Paul Krugman has a ridiculous column today in the New York Times that asserts the Tuscon shooting is "right-wing extremism" simply taken "to the next level."
Krugman's claims are utterly divorced from the facts: Jared Loughner's beef with Rep. Giffords was that she couldn't answer his incoherent question once in 2007; and no one has found the words Obama, health-care, deficit, or taxes in Loughner's insane screeds.
But the creepiest part of Krugman's column for me is his use of the word "eliminationist."
When I heard that phrase, I immediately remembered standing on 7th Avenue in New York in 2004, as a protest against George W. Bush walked past MSG, chanting, "Hey, hey. Ho, ho. FOX News has got to go."
I think Krugman wasn't referring to this. But what was Krugman talking about? He doesn't point to any examples of Republicans wanting to rid the world of Democrats, or even silence them.
Last time Krugman went after Republican "eliminationist rhetoric," Reason Magazine's Michael Moynihan found the roots of the word:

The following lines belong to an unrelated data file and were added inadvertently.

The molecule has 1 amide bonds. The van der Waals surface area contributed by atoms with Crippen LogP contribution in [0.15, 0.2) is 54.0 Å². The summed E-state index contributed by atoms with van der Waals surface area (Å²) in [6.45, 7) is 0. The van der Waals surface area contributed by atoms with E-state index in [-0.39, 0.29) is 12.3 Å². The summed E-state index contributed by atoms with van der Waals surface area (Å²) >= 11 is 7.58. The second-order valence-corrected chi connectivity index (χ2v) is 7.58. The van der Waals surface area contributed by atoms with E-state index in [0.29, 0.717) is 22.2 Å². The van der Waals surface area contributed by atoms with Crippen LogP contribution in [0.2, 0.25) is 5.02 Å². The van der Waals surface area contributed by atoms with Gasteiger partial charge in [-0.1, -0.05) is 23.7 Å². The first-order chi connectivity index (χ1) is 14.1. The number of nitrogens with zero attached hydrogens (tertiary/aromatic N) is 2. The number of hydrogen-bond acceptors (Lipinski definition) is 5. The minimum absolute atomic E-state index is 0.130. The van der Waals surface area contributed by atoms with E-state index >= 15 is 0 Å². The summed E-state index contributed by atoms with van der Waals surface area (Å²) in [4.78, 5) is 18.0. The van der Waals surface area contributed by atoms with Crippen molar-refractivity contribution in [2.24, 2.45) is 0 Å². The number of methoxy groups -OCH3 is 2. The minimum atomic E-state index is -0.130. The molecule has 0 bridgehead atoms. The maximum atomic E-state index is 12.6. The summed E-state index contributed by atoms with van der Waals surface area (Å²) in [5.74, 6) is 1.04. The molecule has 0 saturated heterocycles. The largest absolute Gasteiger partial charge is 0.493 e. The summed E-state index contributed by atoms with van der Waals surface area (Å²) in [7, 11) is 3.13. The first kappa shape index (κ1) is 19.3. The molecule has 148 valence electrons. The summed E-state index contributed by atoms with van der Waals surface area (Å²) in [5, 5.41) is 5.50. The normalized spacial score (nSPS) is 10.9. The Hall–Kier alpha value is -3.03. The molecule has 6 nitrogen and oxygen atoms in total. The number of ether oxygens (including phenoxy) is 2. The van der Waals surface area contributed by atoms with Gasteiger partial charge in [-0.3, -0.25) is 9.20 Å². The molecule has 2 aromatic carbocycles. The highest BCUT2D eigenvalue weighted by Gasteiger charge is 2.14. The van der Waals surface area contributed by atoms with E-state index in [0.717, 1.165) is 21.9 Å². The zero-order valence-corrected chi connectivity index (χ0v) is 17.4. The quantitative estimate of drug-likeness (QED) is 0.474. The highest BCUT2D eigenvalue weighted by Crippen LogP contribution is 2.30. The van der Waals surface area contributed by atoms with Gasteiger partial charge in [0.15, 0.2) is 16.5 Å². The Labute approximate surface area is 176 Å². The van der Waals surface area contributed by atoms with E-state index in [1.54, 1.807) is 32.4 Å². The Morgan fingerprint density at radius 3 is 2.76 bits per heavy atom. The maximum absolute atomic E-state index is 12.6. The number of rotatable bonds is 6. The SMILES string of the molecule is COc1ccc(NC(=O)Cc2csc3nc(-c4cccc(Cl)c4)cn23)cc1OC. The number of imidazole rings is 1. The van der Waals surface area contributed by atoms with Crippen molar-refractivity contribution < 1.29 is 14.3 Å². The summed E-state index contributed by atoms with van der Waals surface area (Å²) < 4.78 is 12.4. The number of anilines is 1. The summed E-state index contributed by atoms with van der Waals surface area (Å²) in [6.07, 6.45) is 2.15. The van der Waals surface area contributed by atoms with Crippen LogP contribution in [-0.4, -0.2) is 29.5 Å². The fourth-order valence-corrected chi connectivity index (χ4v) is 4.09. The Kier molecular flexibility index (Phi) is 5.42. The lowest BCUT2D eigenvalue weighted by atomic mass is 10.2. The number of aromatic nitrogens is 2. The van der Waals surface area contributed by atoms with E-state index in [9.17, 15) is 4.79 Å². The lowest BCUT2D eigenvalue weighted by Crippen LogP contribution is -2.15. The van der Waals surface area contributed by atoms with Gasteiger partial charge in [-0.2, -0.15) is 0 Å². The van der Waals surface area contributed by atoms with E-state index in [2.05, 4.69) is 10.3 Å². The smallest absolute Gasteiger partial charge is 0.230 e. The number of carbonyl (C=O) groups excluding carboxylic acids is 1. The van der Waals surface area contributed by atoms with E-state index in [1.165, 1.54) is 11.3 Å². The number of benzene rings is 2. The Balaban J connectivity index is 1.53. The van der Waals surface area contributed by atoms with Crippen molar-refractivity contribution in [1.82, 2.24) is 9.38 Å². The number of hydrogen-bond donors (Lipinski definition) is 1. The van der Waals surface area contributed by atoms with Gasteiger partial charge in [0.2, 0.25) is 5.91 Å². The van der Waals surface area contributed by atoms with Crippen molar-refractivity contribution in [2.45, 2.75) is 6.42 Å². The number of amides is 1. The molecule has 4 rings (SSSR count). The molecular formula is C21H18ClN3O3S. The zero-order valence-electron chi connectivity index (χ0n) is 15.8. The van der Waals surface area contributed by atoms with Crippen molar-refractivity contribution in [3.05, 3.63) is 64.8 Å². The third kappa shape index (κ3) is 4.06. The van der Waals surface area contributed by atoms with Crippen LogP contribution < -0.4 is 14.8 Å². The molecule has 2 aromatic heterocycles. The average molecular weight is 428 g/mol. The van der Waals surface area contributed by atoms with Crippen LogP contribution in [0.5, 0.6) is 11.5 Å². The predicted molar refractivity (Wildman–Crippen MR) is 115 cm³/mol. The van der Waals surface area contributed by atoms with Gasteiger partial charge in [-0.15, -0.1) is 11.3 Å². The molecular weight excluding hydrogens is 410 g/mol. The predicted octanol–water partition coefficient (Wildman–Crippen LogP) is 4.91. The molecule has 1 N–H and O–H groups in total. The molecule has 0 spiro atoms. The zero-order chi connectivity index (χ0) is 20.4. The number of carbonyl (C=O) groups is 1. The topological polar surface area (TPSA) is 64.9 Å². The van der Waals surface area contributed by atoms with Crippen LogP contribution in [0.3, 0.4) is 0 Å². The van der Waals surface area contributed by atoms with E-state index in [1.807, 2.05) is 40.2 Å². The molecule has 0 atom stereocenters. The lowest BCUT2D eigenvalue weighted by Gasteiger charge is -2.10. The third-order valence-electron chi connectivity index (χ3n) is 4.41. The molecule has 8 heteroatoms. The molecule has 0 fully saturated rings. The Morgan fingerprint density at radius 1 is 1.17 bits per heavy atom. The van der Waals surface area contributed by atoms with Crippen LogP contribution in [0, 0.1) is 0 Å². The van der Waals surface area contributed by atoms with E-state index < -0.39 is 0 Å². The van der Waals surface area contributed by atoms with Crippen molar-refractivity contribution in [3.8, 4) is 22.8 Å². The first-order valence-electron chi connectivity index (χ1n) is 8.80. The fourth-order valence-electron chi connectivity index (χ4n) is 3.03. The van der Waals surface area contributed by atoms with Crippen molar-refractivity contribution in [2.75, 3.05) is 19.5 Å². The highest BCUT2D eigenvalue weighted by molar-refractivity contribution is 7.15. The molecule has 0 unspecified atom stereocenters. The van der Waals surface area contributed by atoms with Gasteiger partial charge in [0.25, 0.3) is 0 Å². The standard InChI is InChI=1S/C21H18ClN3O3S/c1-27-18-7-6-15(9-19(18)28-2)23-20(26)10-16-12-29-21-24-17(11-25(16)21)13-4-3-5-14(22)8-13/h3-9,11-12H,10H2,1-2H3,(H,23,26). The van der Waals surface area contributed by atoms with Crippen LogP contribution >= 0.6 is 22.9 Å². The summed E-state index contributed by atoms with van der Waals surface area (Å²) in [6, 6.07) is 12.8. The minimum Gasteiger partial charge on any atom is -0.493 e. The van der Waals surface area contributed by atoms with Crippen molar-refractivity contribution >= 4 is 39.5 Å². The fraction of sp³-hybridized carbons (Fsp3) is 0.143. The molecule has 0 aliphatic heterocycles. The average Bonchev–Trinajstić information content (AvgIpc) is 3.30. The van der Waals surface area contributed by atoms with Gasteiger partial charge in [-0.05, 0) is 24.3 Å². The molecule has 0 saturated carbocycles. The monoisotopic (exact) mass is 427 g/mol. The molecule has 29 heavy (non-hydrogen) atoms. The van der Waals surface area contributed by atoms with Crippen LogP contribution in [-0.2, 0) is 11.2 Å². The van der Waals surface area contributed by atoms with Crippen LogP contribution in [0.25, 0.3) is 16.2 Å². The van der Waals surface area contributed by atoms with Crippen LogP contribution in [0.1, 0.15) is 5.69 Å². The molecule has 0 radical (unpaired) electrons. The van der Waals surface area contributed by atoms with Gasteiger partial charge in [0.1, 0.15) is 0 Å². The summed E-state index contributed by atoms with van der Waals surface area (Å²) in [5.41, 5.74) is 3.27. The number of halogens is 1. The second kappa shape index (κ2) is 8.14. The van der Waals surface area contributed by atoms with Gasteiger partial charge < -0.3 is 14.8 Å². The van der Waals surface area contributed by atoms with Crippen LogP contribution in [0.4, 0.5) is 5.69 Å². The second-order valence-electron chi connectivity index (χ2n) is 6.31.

If your dictionary is unfamiliar with the word eliminationist, that's because of the term's recent vintage, coined in 1996 by Harvard political scientist Daniel Jonah Goldhagen. In his book Hitler's Willing Executioners: Ordinary Germans and the Holocaust, Goldhagen argued that far from being bullied and terrorized into allowing its government to commit genocide in their name, most Germans were imbued with an eliminationist hatred of Jews—i.e., a desire that Jews be eliminated from Aryan society—which transitioned smoothly into an exterminationist orgy of violence. Of the 40 references to "eliminationism" in the Times archive, all but one refer to the destruction of European Jewry. The sole standout is Krugman, who, as we have seen, is referencing the Republican Party's opposition to health care legislation.
On one hand, there's plenty more to say about Krugman's column. But in the end, the column speaks for itself.